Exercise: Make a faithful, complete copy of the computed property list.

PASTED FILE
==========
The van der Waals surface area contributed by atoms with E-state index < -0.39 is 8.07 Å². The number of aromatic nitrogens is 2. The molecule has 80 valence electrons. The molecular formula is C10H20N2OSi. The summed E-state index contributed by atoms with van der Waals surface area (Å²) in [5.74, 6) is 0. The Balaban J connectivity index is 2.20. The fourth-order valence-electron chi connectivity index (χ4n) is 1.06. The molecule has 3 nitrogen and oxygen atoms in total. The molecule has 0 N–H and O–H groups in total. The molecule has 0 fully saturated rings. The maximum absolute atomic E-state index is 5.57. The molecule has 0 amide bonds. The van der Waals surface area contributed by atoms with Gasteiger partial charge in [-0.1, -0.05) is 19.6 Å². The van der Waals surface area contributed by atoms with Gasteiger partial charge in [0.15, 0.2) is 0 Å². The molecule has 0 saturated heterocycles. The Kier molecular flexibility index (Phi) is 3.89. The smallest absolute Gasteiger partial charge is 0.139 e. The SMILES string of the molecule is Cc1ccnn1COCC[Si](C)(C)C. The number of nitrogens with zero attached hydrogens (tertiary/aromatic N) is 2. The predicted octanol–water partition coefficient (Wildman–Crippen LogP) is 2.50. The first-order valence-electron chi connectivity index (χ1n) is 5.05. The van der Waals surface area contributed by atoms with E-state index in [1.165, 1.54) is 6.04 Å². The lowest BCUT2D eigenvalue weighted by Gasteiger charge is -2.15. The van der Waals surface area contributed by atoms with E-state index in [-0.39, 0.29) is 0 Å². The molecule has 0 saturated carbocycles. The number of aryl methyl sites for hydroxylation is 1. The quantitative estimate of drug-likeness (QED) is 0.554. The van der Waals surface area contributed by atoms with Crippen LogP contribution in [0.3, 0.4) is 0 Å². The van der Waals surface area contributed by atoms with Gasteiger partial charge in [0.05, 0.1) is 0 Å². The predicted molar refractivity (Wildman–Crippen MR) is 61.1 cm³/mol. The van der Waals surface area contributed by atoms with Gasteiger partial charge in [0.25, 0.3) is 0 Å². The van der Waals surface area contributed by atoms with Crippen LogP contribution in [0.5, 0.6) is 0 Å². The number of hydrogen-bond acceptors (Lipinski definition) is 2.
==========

The van der Waals surface area contributed by atoms with E-state index < -0.39 is 8.07 Å². The number of aromatic nitrogens is 2. The molecule has 80 valence electrons. The molecular formula is C10H20N2OSi. The summed E-state index contributed by atoms with van der Waals surface area (Å²) in [5.74, 6) is 0. The Balaban J connectivity index is 2.20. The fourth-order valence-electron chi connectivity index (χ4n) is 1.06. The molecule has 3 nitrogen and oxygen atoms in total. The molecule has 0 N–H and O–H groups in total. The molecule has 0 fully saturated rings. The maximum absolute atomic E-state index is 5.57. The molecule has 0 amide bonds. The van der Waals surface area contributed by atoms with Gasteiger partial charge in [-0.1, -0.05) is 19.6 Å². The van der Waals surface area contributed by atoms with Gasteiger partial charge in [0.15, 0.2) is 0 Å². The molecule has 0 saturated heterocycles. The Kier molecular flexibility index (Phi) is 3.89. The smallest absolute Gasteiger partial charge is 0.139 e. The SMILES string of the molecule is Cc1ccnn1COCC[Si](C)(C)C. The number of nitrogens with zero attached hydrogens (tertiary/aromatic N) is 2. The predicted octanol–water partition coefficient (Wildman–Crippen LogP) is 2.50. The first-order valence-electron chi connectivity index (χ1n) is 5.05. The van der Waals surface area contributed by atoms with E-state index in [1.165, 1.54) is 6.04 Å². The lowest BCUT2D eigenvalue weighted by Gasteiger charge is -2.15. The van der Waals surface area contributed by atoms with E-state index in [-0.39, 0.29) is 0 Å². The molecule has 0 saturated carbocycles. The number of aryl methyl sites for hydroxylation is 1. The quantitative estimate of drug-likeness (QED) is 0.554. The van der Waals surface area contributed by atoms with Crippen LogP contribution in [0.3, 0.4) is 0 Å². The van der Waals surface area contributed by atoms with Gasteiger partial charge in [0.05, 0.1) is 0 Å². The predicted molar refractivity (Wildman–Crippen MR) is 61.1 cm³/mol. The van der Waals surface area contributed by atoms with Gasteiger partial charge in [0.25, 0.3) is 0 Å². The van der Waals surface area contributed by atoms with Crippen LogP contribution in [0.5, 0.6) is 0 Å². The number of hydrogen-bond acceptors (Lipinski definition) is 2.